Canada's inflation rate rises to 3.7% in July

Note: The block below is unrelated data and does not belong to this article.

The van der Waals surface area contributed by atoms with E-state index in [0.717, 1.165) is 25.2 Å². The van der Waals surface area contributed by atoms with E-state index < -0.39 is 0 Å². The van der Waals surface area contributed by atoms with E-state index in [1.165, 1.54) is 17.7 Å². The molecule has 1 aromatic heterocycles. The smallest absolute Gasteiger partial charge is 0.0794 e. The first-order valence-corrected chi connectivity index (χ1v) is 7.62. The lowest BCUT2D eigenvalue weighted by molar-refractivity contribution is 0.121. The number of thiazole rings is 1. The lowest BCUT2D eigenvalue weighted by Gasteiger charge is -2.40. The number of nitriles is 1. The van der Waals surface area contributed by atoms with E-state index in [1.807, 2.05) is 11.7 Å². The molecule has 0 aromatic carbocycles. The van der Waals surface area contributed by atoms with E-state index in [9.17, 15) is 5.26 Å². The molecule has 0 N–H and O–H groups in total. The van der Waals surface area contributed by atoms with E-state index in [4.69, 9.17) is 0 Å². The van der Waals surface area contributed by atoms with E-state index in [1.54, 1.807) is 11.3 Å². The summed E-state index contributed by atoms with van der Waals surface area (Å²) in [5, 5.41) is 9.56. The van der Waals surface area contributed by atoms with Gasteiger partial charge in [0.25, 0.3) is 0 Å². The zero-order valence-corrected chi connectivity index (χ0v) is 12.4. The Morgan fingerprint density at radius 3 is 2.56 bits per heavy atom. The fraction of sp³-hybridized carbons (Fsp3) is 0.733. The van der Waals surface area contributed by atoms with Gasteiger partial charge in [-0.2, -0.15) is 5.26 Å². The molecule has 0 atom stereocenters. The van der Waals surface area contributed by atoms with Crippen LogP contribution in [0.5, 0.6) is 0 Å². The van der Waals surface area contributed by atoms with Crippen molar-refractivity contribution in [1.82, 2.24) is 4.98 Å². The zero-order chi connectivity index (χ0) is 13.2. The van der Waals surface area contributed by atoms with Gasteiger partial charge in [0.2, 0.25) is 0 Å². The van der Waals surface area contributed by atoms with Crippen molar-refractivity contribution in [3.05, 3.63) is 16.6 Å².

Canadian dollar gains 0.2% against the greenback Canada's annual inflation rate accelerates to 3.7% in July Price of U.S. oil increases 0.8% Canadian bond yields rise across a steeper curve TORONTO, Aug 18 - The Canadian dollar strengthened against its U.S. counterpart on Wednesday as oil prices rose and domestic data showed inflation climbing at the hottest pace since 2011, with the currency recovering from a near four week low the day before. Canada's annual inflation rate in July accelerated to 3.7%, up from 3.1% in June due to both the base-year effect and higher shelter costs. Analysts expected inflation to rise to 3.4%. The Bank of Canada says that the factors pushing up inflation are uncertain, but their persistence and magnitude are transitory and will be monitored closely. The price of oil, one of Canada's major exports, rose after four days of declines. Investors have worried about the outlook for fuel demand as the use of rail, air and other forms of transport is constrained by rising COVID - 19 cases globally. U.S. crude oil futures rose 0.8% to $67.11 a barrel, while the Canadian dollar was trading 0.2% higher at 1.2604 to the greenback or 79.34 lower in the dollar-to-dollar ratio. On Tuesday it touched its weakest level since July 21 at 1.2648. The focus on Wednesday will also be on the minutes of the Federal Reserve's final policy meeting. Analysts expect the Fed to announce its plan for a taper of its asset purchases as early as its Sept. 21 -- 22 meeting. Canadian government bond yields were higher across a steeper curve. The 10 year long rose to 1.166%, after touching its lowest intraday amount in nearly two weeks at 1.120% on Tuesday.